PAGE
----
There can be additional benefits to the entity or its owners. The insurance company may be owned by the business or the business’s owners, but not necessarily; other possible owners include family members or key employees. As long as the owners obtain their interests in arm’s-length transactions, they may be in a position to profit from the company’s success without being treated as having received taxable transfers.

If all goes well, a captive insurance company will normally generate reserves over time. Because amounts set aside for reserves are tax-deductible, the amount of reserves available to invest will not be reduced by taxes.


Before establishing a captive insurance company, it is important to determine the type and extent of risks for which insurance is needed. This requires a good understanding of the business involved, the commercial insurance market and actuarial and economic issues associated with types of risks not addressed by the commercial market. After determining the insurance needed, the insured business contracts with the captive company to insure the relevant risks, in return for paying premiums.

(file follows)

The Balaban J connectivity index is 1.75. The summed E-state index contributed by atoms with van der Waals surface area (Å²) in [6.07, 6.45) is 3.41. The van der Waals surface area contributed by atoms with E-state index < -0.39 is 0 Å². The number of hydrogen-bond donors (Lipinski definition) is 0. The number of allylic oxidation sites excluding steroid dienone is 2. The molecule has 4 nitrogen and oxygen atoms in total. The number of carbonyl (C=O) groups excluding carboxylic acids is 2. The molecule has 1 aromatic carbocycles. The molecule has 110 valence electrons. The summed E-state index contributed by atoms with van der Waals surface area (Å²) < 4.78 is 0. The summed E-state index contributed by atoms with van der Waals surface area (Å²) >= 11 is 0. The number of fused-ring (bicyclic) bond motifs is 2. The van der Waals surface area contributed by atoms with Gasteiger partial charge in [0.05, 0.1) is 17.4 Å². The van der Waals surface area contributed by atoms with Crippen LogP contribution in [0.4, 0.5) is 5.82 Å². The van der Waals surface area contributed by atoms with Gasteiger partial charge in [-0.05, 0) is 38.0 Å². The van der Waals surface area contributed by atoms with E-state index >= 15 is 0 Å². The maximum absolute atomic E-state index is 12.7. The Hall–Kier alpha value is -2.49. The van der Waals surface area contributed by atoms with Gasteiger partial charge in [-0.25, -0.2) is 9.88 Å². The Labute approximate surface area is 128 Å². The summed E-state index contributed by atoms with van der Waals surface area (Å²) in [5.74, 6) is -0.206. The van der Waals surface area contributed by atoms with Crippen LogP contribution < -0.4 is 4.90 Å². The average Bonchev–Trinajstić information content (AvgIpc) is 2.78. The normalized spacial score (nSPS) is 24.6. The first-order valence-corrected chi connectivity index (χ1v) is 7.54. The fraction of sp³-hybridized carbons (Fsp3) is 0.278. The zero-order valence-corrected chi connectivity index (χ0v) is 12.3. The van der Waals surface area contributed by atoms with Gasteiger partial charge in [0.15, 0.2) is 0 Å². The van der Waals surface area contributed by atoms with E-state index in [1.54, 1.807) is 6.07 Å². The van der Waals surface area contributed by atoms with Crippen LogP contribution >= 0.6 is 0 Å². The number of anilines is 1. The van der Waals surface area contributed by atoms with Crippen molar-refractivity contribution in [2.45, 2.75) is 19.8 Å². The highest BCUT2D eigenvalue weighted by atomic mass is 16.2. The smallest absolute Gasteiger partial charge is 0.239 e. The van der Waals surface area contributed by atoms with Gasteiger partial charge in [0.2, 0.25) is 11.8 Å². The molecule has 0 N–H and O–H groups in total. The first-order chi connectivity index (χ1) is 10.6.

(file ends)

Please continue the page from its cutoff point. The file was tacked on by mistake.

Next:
The insurance company must carry on a bona fide insurance business. It must qualify as an insurance company under local law, maintain appropriate capital, establish appropriate reserves, enter into reinsurance treaties when appropriate, investigate claims to determine their validity, reject invalid claims and pay valid ones.